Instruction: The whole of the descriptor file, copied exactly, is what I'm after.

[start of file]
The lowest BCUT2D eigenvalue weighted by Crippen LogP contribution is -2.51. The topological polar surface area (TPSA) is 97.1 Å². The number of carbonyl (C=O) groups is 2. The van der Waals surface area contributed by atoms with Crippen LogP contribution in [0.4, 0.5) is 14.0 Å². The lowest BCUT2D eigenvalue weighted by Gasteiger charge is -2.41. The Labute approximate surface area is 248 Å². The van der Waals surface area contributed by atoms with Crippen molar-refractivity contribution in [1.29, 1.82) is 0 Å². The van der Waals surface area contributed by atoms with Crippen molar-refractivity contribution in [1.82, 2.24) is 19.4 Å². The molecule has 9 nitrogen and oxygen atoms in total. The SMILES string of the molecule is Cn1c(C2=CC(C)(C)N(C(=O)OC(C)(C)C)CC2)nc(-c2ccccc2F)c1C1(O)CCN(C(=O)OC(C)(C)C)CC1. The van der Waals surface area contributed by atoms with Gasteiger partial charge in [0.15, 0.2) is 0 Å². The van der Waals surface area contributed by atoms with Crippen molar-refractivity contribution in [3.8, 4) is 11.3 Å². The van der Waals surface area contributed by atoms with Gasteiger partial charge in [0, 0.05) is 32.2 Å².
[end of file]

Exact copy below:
The lowest BCUT2D eigenvalue weighted by Crippen LogP contribution is -2.51. The topological polar surface area (TPSA) is 97.1 Å². The number of carbonyl (C=O) groups is 2. The van der Waals surface area contributed by atoms with Crippen LogP contribution in [0.4, 0.5) is 14.0 Å². The lowest BCUT2D eigenvalue weighted by Gasteiger charge is -2.41. The Labute approximate surface area is 248 Å². The van der Waals surface area contributed by atoms with Crippen molar-refractivity contribution in [1.29, 1.82) is 0 Å². The van der Waals surface area contributed by atoms with Crippen molar-refractivity contribution in [1.82, 2.24) is 19.4 Å². The molecule has 9 nitrogen and oxygen atoms in total. The SMILES string of the molecule is Cn1c(C2=CC(C)(C)N(C(=O)OC(C)(C)C)CC2)nc(-c2ccccc2F)c1C1(O)CCN(C(=O)OC(C)(C)C)CC1. The van der Waals surface area contributed by atoms with Gasteiger partial charge in [0.15, 0.2) is 0 Å². The van der Waals surface area contributed by atoms with Crippen molar-refractivity contribution in [3.8, 4) is 11.3 Å². The van der Waals surface area contributed by atoms with Gasteiger partial charge in [0, 0.05) is 32.2 Å².